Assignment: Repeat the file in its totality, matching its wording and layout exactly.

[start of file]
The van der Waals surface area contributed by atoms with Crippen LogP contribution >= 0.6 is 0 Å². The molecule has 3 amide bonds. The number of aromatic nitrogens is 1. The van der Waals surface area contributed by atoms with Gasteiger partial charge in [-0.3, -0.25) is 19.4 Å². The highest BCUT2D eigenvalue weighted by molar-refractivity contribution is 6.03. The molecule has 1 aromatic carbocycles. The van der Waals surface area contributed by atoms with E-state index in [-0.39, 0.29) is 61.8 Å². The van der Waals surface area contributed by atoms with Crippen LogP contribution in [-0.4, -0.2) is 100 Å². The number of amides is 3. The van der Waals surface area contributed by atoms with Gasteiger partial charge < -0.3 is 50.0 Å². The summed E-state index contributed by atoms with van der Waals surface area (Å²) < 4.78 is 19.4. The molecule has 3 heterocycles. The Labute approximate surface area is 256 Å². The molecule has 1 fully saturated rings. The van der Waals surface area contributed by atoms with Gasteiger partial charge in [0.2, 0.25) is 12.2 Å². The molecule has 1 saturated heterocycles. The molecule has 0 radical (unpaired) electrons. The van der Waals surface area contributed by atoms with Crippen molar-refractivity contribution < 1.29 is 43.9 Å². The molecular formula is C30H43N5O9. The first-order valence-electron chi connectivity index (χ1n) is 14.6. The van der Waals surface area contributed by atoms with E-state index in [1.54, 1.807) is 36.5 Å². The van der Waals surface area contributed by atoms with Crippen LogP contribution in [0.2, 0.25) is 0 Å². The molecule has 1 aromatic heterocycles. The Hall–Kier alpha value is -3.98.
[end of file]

The van der Waals surface area contributed by atoms with Crippen LogP contribution >= 0.6 is 0 Å². The molecule has 3 amide bonds. The number of aromatic nitrogens is 1. The van der Waals surface area contributed by atoms with Gasteiger partial charge in [-0.3, -0.25) is 19.4 Å². The highest BCUT2D eigenvalue weighted by molar-refractivity contribution is 6.03. The molecule has 1 aromatic carbocycles. The van der Waals surface area contributed by atoms with E-state index in [-0.39, 0.29) is 61.8 Å². The van der Waals surface area contributed by atoms with Crippen LogP contribution in [-0.4, -0.2) is 100 Å². The number of amides is 3. The van der Waals surface area contributed by atoms with Gasteiger partial charge < -0.3 is 50.0 Å². The summed E-state index contributed by atoms with van der Waals surface area (Å²) < 4.78 is 19.4. The molecule has 3 heterocycles. The Labute approximate surface area is 256 Å². The molecule has 1 fully saturated rings. The van der Waals surface area contributed by atoms with Gasteiger partial charge in [0.2, 0.25) is 12.2 Å². The molecule has 1 saturated heterocycles. The molecule has 0 radical (unpaired) electrons. The van der Waals surface area contributed by atoms with Crippen molar-refractivity contribution < 1.29 is 43.9 Å². The molecular formula is C30H43N5O9. The first-order valence-electron chi connectivity index (χ1n) is 14.6. The van der Waals surface area contributed by atoms with E-state index in [1.54, 1.807) is 36.5 Å². The van der Waals surface area contributed by atoms with Crippen LogP contribution in [0.2, 0.25) is 0 Å². The molecule has 1 aromatic heterocycles. The Hall–Kier alpha value is -3.98.